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29 October 2014

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Updated November 2004
Diwali - The Hindu Festival of Lights
by Manish Gajjar
Diwali - the festival of lights
Diwali - the Hindu festival of lights

Friday 12th November sees Diwali Day. To celebrate, a five day festival is held, starting on 10th November.

It's an auspicious occasion of religious significance to Hindus, Sikhs and Jains everywhere.


BBC Shropshire's Navratri Feature
Gives an in-depth account of the true meaning behind Navratri, the Hindu Festival.


Our Bollywood film section has all the information you need. A guide to local cinema, previews and reviews on the latest releases.

At BBC Shropshire, we have chosen the Top Ten Bollywood movies for the month. These films are well worth a "dekho" at a cinema near you.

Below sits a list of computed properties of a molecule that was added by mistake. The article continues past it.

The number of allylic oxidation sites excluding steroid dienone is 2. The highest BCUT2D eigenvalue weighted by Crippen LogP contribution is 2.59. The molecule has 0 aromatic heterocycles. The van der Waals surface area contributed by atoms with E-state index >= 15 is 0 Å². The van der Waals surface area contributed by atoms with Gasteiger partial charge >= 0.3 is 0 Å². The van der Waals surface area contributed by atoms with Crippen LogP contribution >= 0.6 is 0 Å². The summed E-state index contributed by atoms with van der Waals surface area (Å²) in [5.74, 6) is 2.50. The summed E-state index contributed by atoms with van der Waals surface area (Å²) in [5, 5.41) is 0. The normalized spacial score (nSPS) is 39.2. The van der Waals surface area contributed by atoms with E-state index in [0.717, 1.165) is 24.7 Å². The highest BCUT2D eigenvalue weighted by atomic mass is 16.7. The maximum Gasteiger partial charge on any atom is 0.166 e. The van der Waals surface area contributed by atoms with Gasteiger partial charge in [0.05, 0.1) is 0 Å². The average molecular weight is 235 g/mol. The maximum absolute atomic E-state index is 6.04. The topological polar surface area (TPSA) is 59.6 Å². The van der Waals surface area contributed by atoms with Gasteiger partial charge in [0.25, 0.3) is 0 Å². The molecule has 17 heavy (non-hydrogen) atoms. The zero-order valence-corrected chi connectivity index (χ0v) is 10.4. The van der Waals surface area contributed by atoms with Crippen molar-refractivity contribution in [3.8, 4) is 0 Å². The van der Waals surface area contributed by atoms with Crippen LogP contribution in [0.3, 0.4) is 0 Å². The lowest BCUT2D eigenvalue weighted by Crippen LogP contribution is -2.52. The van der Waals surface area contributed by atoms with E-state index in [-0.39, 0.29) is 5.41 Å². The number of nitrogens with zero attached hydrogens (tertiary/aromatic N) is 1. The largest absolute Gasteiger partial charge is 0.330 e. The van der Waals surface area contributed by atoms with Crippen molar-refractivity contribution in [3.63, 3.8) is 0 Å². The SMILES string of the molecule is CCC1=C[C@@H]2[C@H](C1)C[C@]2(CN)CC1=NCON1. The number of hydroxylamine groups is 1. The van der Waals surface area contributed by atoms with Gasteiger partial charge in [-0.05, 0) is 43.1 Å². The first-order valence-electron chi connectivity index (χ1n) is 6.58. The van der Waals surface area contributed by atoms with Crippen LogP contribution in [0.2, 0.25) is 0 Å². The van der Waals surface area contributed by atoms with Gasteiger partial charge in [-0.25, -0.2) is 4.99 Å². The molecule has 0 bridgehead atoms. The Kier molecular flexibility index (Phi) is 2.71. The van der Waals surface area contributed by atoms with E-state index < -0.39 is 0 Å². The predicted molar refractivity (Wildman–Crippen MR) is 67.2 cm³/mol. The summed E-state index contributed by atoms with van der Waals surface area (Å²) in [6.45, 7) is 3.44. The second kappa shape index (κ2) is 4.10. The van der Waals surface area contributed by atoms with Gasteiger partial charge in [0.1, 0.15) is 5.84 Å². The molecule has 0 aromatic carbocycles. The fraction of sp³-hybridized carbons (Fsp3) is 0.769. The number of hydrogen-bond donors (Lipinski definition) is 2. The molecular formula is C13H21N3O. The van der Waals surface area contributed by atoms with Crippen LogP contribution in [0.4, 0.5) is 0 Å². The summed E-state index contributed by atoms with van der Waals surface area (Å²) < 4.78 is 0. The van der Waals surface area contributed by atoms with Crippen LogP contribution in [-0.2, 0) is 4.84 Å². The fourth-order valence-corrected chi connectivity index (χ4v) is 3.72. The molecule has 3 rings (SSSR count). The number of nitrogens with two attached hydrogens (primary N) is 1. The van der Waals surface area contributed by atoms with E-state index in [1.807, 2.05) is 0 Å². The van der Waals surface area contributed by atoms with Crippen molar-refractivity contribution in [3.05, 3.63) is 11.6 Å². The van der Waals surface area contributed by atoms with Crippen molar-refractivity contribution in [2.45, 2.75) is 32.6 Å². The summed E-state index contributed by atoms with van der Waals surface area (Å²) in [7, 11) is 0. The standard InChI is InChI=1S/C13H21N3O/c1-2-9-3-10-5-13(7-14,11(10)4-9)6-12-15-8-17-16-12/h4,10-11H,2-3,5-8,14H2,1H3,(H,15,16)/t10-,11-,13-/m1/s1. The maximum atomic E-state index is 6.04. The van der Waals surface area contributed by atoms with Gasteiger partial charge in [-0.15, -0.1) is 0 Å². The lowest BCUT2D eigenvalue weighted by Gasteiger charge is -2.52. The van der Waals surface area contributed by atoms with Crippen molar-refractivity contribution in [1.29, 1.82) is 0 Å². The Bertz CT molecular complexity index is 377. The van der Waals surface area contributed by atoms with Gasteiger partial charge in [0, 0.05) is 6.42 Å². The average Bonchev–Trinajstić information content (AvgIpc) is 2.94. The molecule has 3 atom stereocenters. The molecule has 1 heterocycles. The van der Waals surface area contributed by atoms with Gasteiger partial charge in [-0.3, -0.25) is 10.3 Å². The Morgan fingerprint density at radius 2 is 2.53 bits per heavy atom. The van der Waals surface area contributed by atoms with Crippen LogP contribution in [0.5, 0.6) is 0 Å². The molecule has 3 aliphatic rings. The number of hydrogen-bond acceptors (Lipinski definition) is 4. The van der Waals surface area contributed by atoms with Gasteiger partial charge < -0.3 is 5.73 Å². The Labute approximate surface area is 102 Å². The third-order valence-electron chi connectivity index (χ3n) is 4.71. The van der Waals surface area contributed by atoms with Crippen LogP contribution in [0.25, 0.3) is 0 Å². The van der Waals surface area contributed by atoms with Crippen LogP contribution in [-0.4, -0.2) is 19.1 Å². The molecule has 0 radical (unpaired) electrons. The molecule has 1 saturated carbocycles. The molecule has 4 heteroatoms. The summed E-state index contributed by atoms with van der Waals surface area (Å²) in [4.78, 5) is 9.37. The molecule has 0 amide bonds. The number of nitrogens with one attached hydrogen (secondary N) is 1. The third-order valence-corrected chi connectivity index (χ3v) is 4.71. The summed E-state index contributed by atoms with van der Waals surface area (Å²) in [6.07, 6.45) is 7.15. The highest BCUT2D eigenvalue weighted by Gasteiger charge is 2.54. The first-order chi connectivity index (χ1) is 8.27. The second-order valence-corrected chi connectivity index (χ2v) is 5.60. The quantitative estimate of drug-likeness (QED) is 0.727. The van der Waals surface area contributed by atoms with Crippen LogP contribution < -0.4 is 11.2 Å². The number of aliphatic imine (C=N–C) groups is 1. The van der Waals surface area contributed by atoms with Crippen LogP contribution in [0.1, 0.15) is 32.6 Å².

Tell us what you think of this special report and our Bollywood section by visiting our Message Board.

You can contact
Manish Gajjar at

Links to other pages for this festival
Diwali - The Hindu Festival of Lights
Shri Laxmi Maa
Shri Laxmi Maa: The Hindu Goddess of Wealth.
Diwali is one of the most vibrant and colourful globally celebrated festivals by the Hindus, Sikhs and Jains.
It's a festival of joy and prosperity, generally falls in the months of October or November according to the English calendar.

The name 'Diwali' has been derived from a Sanskrit word (the ancient Hindu scripture) called 'Deepavali', 'Deepa' meaning 'light' and 'Avali' meaning 'row' which literally means 'row of lights'.

Hence the essence of Diwali is often referred to as the 'festival of lights'. Usually lasting for five consecutive days, each day has its own religious significance.

In northern India, Diwali celebrates Lord Rama's return to Ayodhya after the defeat of Ravana and his coronation as king.

In Hindu Gujaratis, this festival honours Lakshmi Maa, the Goddess of Wealth whilst with Bengalis, it is associated with Maa Kali, the Goddess of Destruction.

Sikhs light up gurdwaras (temples) as a reminder of the spiritual victory of Guru Hargobind who saved 52 Hindu kings from imprisonment.

This auspicious celebration means as much to Hindus as Christmas means to Christians.
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